Research Papers:

The anticancer phytochemical rocaglamide inhibits Rho GTPase activity and cancer cell migration

Michael S. Becker _, Paul M. Müller, Jörg Bajorat, Anne Schroeder, Marco Giaisi, Ehsan Amin, Mohammad R. Ahmadian, Oliver Rocks, Rebecca Köhler, Peter H. Krammer and Min Li-Weber

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Oncotarget. 2016; 7:51908-51921. https://doi.org/10.18632/oncotarget.10188

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Michael S. Becker1, Paul M. Müller2, Jörg Bajorat1, Anne Schroeder1, Marco Giaisi1, Ehsan Amin3, Mohammad R. Ahmadian3, Oliver Rocks2, Rebecca Köhler1, Peter H. Krammer1, Min Li-Weber1

1Tumorimmunology Program (D030), German Cancer Research Center (DKFZ), INF-280, Heidelberg, Germany

2Max Delbrück Center for Molecular Medicine Berlin-Buch, Berlin, Germany

3Institute of Biochemistry and Molecular Biology II, Medical Faculty of The Heinrich-Heine University, Düsseldorf, Germany

Correspondence to:

Min Li-Weber, email: [email protected]

Keywords: flavaglines, rocaglamide, cell migration, Rho GTPase

Received: October 23, 2015     Accepted: June 04, 2016     Published: June 20, 2016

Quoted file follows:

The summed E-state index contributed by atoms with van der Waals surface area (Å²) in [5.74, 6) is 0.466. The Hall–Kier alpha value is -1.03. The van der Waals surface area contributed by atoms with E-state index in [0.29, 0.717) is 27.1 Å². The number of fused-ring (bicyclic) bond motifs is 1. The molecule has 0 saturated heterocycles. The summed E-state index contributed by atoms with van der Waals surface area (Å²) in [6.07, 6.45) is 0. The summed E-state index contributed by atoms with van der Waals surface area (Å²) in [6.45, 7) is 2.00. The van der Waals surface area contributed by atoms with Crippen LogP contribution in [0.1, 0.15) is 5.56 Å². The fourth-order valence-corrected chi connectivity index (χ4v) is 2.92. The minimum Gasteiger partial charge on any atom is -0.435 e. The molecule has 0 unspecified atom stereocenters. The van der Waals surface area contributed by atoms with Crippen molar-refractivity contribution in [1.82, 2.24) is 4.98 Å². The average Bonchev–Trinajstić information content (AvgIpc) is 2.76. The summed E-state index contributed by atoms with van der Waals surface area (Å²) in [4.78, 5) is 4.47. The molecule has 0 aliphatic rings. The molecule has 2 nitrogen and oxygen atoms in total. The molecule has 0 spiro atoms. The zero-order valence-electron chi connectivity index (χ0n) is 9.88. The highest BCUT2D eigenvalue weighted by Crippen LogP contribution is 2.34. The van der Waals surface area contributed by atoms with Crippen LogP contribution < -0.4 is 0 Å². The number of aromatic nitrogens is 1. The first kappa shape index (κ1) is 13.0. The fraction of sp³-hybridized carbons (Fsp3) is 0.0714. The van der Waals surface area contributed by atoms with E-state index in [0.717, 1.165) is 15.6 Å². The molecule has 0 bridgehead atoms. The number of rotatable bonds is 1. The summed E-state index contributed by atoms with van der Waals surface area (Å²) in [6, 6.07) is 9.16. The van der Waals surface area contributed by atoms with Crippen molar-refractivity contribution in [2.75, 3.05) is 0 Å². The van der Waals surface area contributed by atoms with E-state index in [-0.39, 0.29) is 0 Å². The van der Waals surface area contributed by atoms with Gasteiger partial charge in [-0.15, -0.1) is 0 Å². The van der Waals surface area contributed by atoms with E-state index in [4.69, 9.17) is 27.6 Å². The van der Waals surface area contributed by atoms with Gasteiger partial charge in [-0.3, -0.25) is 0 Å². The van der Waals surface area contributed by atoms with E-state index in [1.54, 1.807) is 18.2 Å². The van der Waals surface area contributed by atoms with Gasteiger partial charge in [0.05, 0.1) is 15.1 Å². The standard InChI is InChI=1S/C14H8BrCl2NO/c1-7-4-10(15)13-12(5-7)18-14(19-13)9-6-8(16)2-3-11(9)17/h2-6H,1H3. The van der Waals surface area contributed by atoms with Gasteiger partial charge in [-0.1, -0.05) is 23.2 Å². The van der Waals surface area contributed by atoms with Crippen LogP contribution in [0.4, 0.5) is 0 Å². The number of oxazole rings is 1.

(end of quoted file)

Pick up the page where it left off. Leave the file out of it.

Chemotherapy is one of the pillars of anti-cancer therapy. Although chemotherapeutics cause regression of the primary tumor, many chemotherapeutics are often shown to induce or accelerate metastasis formation. Moreover, metastatic tumors are largely resistant against chemotherapy. As more than 90% of cancer patients die due to metastases and not due to primary tumor formation, novel drugs are needed to overcome these shortcomings. In this study, we identified the anticancer phytochemical Rocaglamide (Roc-A) to be an inhibitor of cancer cell migration, a crucial event in metastasis formation. We show that Roc-A inhibits cellular migration and invasion independently of its anti-proliferative and cytotoxic effects in different types of human cancer cells. Mechanistically, Roc-A treatment induces F-actin-based morphological changes in membrane protrusions. Further investigation of the molecular mechanisms revealed that Roc-A inhibits the activities of the small GTPases RhoA, Rac1 and Cdc42, the master regulators of cellular migration. Taken together, our results provide evidence that Roc-A may be a lead candidate for a new class of anticancer drugs that inhibit metastasis formation.

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